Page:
This is a very easy, classic style cap. I made them for a lady who is expecting to give many baby gifts in the near future, but doesn't know the sexes yet. For all of them, I used white polar fleece. It's incredibly easy to work with, doesn't require hemming (just be very careful when trimming your edges), and is very soft for next to baby's skin. These are sized for newborn - 6 mos, according to the pattern I used (a very old pattern my mom gave to me).
I used a blanket stitch around the face for all three bonnets, then embellished each with a unique touch. I didn't have enough fleece to make the top of the brown bonnet out of one piece, so I continued up the middle with the stitch to cover the seem. (The tops of the other two are one piece.)
On the back of the brown one, I stitched a line of "x"s. The tie is a brown ribbon.
The green one is probably my favorite. Again, blanket stitch around the face, green ribbon tie...
Then two little red starbursts on the back by the neckline. Kind of Christmas-y. They are, after all, cold-weather hats!
The yellow one is very cute, too. Again with the blanket stitch, and then a zig-zig embroidered around the back. There is a small bow tie in the front of this one, b/c I didn't have a thread long enough for the blanket stitch around the face. This is where the two threads came together (exact middle).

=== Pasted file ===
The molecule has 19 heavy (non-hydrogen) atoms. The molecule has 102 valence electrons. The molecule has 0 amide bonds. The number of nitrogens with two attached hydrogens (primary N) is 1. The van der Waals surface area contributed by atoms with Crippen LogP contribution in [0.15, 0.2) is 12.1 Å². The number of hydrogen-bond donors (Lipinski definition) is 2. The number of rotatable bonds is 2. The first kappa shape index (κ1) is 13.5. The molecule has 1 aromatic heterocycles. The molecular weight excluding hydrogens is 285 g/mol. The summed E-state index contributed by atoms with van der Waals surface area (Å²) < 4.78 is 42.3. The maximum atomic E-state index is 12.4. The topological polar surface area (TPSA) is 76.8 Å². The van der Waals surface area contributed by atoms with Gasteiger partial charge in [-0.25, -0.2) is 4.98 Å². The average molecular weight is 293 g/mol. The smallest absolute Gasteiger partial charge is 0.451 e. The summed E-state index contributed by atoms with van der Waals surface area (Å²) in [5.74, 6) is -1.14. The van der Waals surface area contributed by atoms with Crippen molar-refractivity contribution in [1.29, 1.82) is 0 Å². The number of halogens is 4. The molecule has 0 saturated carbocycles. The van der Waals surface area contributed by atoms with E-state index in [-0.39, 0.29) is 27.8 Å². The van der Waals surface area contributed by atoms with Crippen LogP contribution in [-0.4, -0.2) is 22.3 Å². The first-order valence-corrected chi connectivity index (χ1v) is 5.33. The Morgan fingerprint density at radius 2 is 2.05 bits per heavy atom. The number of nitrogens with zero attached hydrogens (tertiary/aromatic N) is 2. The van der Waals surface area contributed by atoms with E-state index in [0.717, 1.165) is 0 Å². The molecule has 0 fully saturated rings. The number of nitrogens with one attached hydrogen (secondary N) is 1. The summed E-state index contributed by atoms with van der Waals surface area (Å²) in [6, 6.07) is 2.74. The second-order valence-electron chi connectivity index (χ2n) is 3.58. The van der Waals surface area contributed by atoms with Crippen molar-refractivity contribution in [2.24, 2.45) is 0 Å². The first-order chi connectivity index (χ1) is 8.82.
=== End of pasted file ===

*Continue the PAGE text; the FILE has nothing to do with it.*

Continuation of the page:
(That's my 13 m/o daughter's pudgy hand, which she is unable to keep off of anything these days!) And a yellow ribbon tie.

Fleece at my local WM is $4.44/yd. Ouch if you're making a blanket, but bearable if you're buying smaller pieces. It is 60" width, tho, so that makes it better. And the embroidery floss I used was 10-20 cents each. All three of these bonnets used most of the 1/4 yd and quite a bit of floss.

Tuesday, June 10, 2008

Rhyl's "New" Orange Dress

(BTW, my daughter's name is pronounced "Rill", like Bill, Phil, or Jill, not "Ryle". It came from our Australian friends. It is also a town in Wales.)

While packing up our clothes to move to our new house, my husband Nick and I had the normal three boxes: winter clothes and things we can't wear at the moment but want to keep, clothes we're packing up to put directly into the closet when we get to the house, and the goodwill box. I'm all for purging and making a new beginning with our new place, but when he put this organge button-down shirt into the box, my eyes must have really sparkled! I thought about it for a few days, then ran up this little number for Rhyl on my sewing machine.
I didn't have a pattern, but I eyeballed a top that fits her pretty well and made it about the same size. Then I embroidered a butterfly (I got the idea for the outline of the butterfly off our toilet paper--lol) in red, orange, and yellow floss on the front to make it a little more feminine. Three buttons close the back, which came off the shirt.